Friday, September 26, 2014

A kiln reborn

So, the last time you heard from me was about seven months ago.  You’ve got to be asking yourself “David, what have you been doing this whole time”. Well I’ve been having some electrical issues, not only with the kiln but the house as well.  It’s always best to start at the beginning…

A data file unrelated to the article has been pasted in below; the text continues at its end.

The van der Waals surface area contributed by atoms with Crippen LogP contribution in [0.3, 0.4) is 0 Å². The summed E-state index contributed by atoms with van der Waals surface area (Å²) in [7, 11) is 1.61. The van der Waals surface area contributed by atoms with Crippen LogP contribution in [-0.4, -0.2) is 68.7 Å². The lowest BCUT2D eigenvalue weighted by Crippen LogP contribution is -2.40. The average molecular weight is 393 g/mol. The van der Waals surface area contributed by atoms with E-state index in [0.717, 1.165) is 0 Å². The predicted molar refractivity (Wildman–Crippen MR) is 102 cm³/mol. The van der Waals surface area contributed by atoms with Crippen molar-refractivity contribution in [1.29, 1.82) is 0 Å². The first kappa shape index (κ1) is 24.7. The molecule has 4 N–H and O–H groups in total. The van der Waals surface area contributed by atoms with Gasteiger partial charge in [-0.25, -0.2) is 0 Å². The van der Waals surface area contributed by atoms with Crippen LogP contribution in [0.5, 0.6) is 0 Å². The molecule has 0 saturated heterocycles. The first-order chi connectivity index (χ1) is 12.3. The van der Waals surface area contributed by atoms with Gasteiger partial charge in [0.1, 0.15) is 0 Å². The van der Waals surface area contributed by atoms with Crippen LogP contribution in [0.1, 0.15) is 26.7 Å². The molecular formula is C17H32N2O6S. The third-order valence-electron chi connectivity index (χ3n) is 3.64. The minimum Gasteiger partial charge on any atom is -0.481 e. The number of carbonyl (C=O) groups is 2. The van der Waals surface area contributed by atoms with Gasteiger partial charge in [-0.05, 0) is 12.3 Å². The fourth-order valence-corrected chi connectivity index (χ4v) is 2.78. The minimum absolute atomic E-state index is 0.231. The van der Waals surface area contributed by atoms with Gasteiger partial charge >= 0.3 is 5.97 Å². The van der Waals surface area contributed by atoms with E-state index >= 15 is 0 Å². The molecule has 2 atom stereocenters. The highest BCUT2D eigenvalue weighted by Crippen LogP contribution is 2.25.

When I first hooked up the kiln I thought I would fire it up and see how that puppy purrs.  As soon as it started purring the plug, breaker, and all the wires connecting the kiln to the breaker box and the box to the main breaker started to get hot.  Not just warm but what seemed to me to be dangerously hot.  So I shut it down, and did a little figuring and realized that I bought a 208 volt kiln and I needed a 240 volt kiln.  So I replaced the elements and the company said that was all I needed to do to get back on track.  Once again I fired her up to see what we could do and it happened again.  My next course of action I felt was to replace the wires going to the shop from the main breaker.  I bought a larger gauge wire and ran it through the attic and felt pretty good that that would fix my problem.  But while I was messing with the main breaker I realized that the 100 amp box in the shop was run by a 50 amp breaker in the main box, so that wouldn’t work.  I looked around and was able to pick up some breakers and replace them.  I thought this would work, and it didn’t.  I gave up for a while because I just didn’t know what to do, and I was getting really frustrated.  Then we had one of our old breakers melt, luckily I was here to shut it down before it did any real damage.  We then decided to replace the main breaker and the panel in the shop, hoping that we would solve the kiln problem in the process.  After a couple of weeks and a few wasted vacation days we had our new breakers.  I was sure this would fix my kiln problems, but when I fired up the kiln the breaker still got warm.  I was crushed; I didn’t know what to do.  I started emailing tech support with loads of questions, and perused all the forums that I could find slightly related to kiln electricity and wiring.  After this research I decided to upgrade the wire to the kiln to the next size bigger and up the breaker too.  I also had my dad look at it while it was firing to see if he could see what was wrong.  What he decided was that I was over reacting and I should just let the kiln complete a firing and see what it does.  It was fine; the breaker did get warm but not hot.  My research also revealed that the breakers will get warm with a resistive load, which is what the kiln is.  Now I’ve fired one bisque firing and one crystalline test and nothing bad has happened.  So I’m going to assume that my problems have been solved and not worry about it anymore.  While I’m typing this I’m firing my second bisque load, and next weekend will be another crystalline test firing, this time with color.  It’s only be seven months but the kiln is finally up and running.  We should start seeing finished work in the next couple of weeks, so keep your eyes peeled.

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